As if the aforementioned flaws were not enough to prove the worthlessness of the data, the data was further adjusted for age, place of residence, body mass index, athletic activity, age, tobacco use, food intake, blood pressure and use of hormone replacement therapy. Keep in mind that phrases like “multi-variate analysis” sound authoritative, but really hide the fact that numerous adjustments were made to the data that could compromise the integrity of the study. As if these “adjustments” weren’t bad enough, a second multi-variable analysis was undertaken which included many of the aforementioned items in addition to ‘adjusting’ for the consumption of alcohol, saturated fats, whole grains, fruits and vegetables! Yes!—they “adjusted” for one’s consumption of vitamin-rich fruits and vegetables!
People Often Take Dietary Supplements
After They Get Sick but not before!
It is a fact that most common diseases are preventable, yet many people don’t engage in healthier lifestyle choices until after they become seriously ill with heart disease, cancer or some other degenerative disease or condition.
The classic example is an individual who never swallowed a single dietary supplement until they’re diagnosed with cancer. They then go from zero or low intakes of dietary supplements to swallowing 30 or more pills per day in what, too often, is a futile attempt to cure an advanced-stage cancer. Having worked for almost eight years at The Schachter Center for Complementary Medicine, (Suffern, NY until Sept. of 2014), I can attest to this fact: Many cancer patients came to this center in very poor health after having exhausted conventional medicine as their first treatment choice. So YES, very sick patients often load up on vitamins in an effort to get some positive results—positive results, by the way, that WERE NOT , apparently, forthcoming by their conventional treatment plan, for whatever reasons. (This is NOT meant to denigrate conventional treatment approaches to cancer—although they deserve criticism, as such patients often come to their illnesses after years of neglect of their own health and well-being!)
In the Iowa Women’s Health Study, the authors admitted they did not factor in the increased intake of dietary supplements that occur in response to the development of symptoms or diagnosis of serious disease! Stated differently: If a woman was diagnosed with stage 4 breast cancer and began ingesting 30 vitamin pills daily, but died six months later, she would have been counted as being a heavy supplement user who died prematurely!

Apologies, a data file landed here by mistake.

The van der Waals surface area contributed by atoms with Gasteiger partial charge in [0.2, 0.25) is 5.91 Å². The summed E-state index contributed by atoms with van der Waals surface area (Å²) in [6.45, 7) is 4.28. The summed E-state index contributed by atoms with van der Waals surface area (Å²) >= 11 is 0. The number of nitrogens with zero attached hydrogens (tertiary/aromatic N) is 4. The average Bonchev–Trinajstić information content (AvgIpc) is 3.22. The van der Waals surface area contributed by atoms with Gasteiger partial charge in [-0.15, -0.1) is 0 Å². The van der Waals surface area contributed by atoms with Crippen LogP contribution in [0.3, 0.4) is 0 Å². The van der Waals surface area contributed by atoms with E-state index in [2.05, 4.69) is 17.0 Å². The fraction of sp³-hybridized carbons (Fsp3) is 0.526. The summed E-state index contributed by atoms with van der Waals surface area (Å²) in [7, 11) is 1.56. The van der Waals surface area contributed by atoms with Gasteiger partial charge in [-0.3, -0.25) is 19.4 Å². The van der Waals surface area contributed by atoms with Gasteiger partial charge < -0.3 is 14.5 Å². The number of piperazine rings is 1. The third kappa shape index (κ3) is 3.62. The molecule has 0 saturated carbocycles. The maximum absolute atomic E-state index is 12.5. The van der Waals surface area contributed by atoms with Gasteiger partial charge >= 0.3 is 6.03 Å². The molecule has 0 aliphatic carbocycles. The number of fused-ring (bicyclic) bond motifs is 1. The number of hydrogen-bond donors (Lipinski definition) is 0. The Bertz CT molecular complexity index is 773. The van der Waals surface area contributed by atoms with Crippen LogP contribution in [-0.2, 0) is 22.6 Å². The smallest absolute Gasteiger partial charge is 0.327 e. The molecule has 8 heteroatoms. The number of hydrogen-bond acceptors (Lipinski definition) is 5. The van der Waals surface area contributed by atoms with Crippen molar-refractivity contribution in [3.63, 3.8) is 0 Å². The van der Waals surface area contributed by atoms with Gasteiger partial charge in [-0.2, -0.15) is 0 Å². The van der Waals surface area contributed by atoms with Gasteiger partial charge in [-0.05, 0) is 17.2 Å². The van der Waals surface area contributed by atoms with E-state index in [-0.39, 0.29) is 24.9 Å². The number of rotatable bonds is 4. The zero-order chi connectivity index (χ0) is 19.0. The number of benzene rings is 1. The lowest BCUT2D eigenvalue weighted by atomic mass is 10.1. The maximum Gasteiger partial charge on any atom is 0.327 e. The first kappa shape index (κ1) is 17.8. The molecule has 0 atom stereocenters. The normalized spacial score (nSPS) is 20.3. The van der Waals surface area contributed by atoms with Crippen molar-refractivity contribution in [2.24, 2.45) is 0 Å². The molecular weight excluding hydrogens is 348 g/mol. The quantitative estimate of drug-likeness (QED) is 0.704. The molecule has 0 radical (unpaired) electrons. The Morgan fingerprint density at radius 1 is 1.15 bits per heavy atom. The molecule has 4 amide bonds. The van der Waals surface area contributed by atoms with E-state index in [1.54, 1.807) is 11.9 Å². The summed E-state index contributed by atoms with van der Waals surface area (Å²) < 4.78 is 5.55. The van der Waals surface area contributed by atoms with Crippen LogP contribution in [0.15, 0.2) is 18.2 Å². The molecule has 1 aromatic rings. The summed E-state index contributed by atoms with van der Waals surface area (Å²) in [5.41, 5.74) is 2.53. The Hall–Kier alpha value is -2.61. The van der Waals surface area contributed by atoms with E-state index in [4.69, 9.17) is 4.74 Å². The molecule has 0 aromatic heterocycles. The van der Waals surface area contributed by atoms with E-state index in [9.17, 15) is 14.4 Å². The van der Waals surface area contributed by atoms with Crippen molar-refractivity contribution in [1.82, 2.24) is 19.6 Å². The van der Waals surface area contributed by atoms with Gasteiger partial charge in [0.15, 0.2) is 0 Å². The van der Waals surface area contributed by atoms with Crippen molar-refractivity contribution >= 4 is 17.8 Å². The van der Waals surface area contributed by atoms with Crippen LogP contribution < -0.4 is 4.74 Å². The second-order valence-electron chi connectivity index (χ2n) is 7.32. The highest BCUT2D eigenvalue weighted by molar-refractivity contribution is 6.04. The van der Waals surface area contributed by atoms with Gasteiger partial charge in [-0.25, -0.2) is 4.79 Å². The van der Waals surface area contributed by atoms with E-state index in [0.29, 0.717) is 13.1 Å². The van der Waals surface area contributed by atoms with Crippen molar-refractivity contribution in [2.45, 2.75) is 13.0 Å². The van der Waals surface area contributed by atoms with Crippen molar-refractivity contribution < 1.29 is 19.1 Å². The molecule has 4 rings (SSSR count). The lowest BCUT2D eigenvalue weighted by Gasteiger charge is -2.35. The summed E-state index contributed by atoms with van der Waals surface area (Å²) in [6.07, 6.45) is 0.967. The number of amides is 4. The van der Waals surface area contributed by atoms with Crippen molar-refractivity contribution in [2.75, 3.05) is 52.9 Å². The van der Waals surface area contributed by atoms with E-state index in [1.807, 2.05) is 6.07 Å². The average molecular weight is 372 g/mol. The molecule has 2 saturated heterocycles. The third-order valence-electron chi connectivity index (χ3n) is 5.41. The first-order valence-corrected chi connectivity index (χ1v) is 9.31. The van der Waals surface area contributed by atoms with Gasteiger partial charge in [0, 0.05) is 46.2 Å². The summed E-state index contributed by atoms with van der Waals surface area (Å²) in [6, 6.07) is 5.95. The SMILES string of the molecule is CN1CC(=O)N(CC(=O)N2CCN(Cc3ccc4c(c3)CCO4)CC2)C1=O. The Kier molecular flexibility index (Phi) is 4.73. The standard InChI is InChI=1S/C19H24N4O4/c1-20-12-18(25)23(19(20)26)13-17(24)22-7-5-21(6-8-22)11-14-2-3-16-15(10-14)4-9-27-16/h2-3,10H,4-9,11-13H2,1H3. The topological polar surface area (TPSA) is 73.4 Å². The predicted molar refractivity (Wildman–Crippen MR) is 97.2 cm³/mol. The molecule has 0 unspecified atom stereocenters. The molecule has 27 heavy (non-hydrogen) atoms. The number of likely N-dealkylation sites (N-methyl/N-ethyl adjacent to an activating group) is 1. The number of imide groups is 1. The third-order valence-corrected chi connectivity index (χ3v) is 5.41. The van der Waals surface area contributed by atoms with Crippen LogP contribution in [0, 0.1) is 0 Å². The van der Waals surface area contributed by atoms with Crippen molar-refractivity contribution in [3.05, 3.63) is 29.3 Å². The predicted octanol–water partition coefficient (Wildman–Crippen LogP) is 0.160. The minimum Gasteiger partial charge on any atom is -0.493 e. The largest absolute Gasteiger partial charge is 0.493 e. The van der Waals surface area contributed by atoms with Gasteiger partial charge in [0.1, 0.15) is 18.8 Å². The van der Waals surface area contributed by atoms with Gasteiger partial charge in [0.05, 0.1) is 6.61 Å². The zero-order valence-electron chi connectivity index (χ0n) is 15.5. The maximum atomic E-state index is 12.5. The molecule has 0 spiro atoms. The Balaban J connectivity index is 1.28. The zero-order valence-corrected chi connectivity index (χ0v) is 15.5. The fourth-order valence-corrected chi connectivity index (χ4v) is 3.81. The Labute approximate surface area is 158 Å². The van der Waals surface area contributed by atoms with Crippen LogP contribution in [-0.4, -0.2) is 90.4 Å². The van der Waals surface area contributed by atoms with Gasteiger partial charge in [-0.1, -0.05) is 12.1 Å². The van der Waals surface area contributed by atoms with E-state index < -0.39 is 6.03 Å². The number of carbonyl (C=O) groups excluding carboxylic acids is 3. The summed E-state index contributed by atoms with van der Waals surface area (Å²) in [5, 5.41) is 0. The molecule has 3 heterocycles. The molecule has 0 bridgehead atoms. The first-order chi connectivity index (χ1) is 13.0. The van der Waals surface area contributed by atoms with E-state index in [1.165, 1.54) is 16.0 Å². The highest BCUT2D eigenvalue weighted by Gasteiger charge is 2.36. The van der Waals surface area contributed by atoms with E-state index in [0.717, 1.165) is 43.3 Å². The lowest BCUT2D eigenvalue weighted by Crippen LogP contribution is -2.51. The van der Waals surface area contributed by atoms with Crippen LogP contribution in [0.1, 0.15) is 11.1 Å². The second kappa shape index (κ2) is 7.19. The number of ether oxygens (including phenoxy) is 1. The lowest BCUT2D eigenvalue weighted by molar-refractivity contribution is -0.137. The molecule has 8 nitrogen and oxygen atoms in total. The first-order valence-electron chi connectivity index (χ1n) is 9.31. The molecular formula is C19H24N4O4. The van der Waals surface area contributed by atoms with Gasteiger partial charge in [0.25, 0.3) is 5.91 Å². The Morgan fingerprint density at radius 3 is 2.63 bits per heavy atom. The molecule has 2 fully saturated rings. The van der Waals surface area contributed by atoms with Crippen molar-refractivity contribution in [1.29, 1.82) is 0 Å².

How could this flaw play-out in the real world? A person with a serious ailment who could benefit from a smartly chosen dietary supplement program, might be discouraged from taking ANY supplements, because of his reading of “how bad” supplements are, in his local newspaper such as the USA Today article noted at the beginning of this post.
This flaw by itself could render the overall findings of the Iowa Women’s Health Study meaningless because much of the lay public today associates dietary supplements as something very important to initiate after serious disease appears. Yet, instead of initiating a smartly chosen supplement program, they might decide to “not bother” taking anything! It is sad, but this is the result of what happens when the average consumer who is not that “nutrition savvy,” reads one of those sensational anti-vitamin headlines in their local paper or hears a similar message on their evening news. It’s also clearly a result that occurs when lazy reporters decide to take the conclusions of a biased medical journal without any careful analysis or study.
It’s also very consistent with efforts to ban dietary supplements to make way for “Codex-Alimentaris.” Codex Alimentaris is an effort to ban ALL dietary supplements that have more than 150 percent of the US RDA, or a similar standard. In order for this act to be passed, extremely negative articles that vilify dietary supplements are therefore, ‘necessary,’ from time to time, to soften up the public, to get the public behind what is really a sick and devious effort to discourage Americans from taking dietary supplements, to consequently help to make Americans sicker and of course, to increase the profits of the pharmaceutical companies. This is the REAL motivation, in this writer’s opinion.